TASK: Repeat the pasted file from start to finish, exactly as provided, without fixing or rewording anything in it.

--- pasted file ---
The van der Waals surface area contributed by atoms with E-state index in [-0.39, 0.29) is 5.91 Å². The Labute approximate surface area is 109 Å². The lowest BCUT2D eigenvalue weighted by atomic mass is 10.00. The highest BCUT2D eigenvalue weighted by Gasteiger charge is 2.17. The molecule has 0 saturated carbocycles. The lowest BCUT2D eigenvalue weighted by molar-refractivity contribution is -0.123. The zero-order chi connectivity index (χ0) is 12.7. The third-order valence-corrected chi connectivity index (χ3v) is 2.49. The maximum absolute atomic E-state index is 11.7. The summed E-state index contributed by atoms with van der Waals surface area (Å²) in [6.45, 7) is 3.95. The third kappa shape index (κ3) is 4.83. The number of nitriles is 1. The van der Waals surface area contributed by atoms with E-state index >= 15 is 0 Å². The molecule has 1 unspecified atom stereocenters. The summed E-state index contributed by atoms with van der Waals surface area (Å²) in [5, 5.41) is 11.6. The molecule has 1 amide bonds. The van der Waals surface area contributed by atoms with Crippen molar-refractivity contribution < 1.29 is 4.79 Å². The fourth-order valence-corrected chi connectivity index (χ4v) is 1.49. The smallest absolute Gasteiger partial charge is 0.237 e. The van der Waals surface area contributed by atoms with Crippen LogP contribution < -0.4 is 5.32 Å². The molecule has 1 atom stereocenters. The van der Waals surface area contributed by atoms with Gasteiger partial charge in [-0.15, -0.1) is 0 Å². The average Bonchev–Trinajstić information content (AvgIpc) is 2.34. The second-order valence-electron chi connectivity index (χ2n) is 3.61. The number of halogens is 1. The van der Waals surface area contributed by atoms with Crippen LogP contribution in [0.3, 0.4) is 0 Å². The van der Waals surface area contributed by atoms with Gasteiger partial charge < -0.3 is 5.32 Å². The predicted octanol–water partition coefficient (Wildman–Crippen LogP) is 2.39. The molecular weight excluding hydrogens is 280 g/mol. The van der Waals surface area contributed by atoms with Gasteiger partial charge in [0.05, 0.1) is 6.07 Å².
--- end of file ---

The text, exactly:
The van der Waals surface area contributed by atoms with E-state index in [-0.39, 0.29) is 5.91 Å². The Labute approximate surface area is 109 Å². The lowest BCUT2D eigenvalue weighted by atomic mass is 10.00. The highest BCUT2D eigenvalue weighted by Gasteiger charge is 2.17. The molecule has 0 saturated carbocycles. The lowest BCUT2D eigenvalue weighted by molar-refractivity contribution is -0.123. The zero-order chi connectivity index (χ0) is 12.7. The third-order valence-corrected chi connectivity index (χ3v) is 2.49. The maximum absolute atomic E-state index is 11.7. The summed E-state index contributed by atoms with van der Waals surface area (Å²) in [6.45, 7) is 3.95. The third kappa shape index (κ3) is 4.83. The number of nitriles is 1. The van der Waals surface area contributed by atoms with E-state index >= 15 is 0 Å². The molecule has 1 unspecified atom stereocenters. The summed E-state index contributed by atoms with van der Waals surface area (Å²) in [5, 5.41) is 11.6. The molecule has 1 amide bonds. The van der Waals surface area contributed by atoms with Crippen molar-refractivity contribution < 1.29 is 4.79 Å². The fourth-order valence-corrected chi connectivity index (χ4v) is 1.49. The smallest absolute Gasteiger partial charge is 0.237 e. The van der Waals surface area contributed by atoms with Crippen LogP contribution < -0.4 is 5.32 Å². The molecule has 1 atom stereocenters. The van der Waals surface area contributed by atoms with Gasteiger partial charge in [-0.15, -0.1) is 0 Å². The average Bonchev–Trinajstić information content (AvgIpc) is 2.34. The second-order valence-electron chi connectivity index (χ2n) is 3.61. The number of halogens is 1. The van der Waals surface area contributed by atoms with Crippen LogP contribution in [0.3, 0.4) is 0 Å². The van der Waals surface area contributed by atoms with Gasteiger partial charge < -0.3 is 5.32 Å². The predicted octanol–water partition coefficient (Wildman–Crippen LogP) is 2.39. The molecular weight excluding hydrogens is 280 g/mol. The van der Waals surface area contributed by atoms with Gasteiger partial charge in [0.05, 0.1) is 6.07 Å².